The Cruise Vessel Security and Safety Act of 2009 were introduced to keep Americans aware and safe on cruise ships. Ship safety has been a concern for years, but with recent media coverage on mysterious deaths, sicknesses and accidents aboard cruise ships has made consumers more aware of possible problems at sea.
The legislation would mandate that: guard rails would reach 54 inches in height, passenger stateroom and crew cabins entry doors have peep holes, security latches and time sensitive key technology. Technology would also be added to detect when a passenger falls overboard. It would also limit the number of crew members who have access to staterooms.
A reporting structure which is based on a current voluntary agreement would be established between the cruise industry, the FBI and the Coast Guard. The FBI, Coast Guard and local law enforcement would also have availability to ship log books which would document all deaths, accidents, thefts, assaults, harassments, and missing individuals.
To improve crime scene response each ship would be required to provide anti-retroviral medications and medications that prevent sexually transmitted diseases after a sexual assault as well as other equipment to determine sexual assault. A United States licensed medical practitioner would also be aboard each ship.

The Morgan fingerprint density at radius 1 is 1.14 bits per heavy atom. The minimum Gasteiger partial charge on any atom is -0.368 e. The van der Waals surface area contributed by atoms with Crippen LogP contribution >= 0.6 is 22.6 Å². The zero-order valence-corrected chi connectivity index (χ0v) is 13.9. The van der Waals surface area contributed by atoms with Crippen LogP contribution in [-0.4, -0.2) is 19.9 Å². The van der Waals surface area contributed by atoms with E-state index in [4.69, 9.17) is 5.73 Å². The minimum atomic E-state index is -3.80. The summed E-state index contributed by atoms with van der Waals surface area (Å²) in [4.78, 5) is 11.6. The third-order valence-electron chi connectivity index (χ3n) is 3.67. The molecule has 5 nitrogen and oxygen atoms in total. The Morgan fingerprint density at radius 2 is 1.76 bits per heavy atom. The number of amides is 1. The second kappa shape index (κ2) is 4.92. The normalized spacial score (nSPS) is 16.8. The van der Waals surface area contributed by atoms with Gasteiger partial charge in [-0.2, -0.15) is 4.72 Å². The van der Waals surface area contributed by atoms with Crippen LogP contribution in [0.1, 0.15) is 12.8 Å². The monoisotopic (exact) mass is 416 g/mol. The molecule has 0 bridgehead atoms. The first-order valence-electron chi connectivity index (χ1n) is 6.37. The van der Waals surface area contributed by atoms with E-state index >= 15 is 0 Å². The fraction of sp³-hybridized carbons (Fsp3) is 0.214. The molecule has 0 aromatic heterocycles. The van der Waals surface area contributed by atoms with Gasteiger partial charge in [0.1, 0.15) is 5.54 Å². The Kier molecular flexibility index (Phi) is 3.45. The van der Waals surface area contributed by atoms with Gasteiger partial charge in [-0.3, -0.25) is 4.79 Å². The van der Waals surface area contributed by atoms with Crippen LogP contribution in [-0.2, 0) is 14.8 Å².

Each cruise ship would have a crew member who would be trained in crime scene investigation. This crew member would be trained trough a program which would be designed by the US Coast Guard and the FBI. This training program certified by Administrator of the Maritime Administration.
To enforce safety and environment standards the Coast Guard would be authorized to dispatch personnel to monitor discharge of waste. They also would act as a public safety officer who would collect and secure evidence in alleged crime scenes. This bill would also establish fair and equal remedies for people injured in boating disasters and would amend the Death on the High Seas Act for persons who die from negligence.
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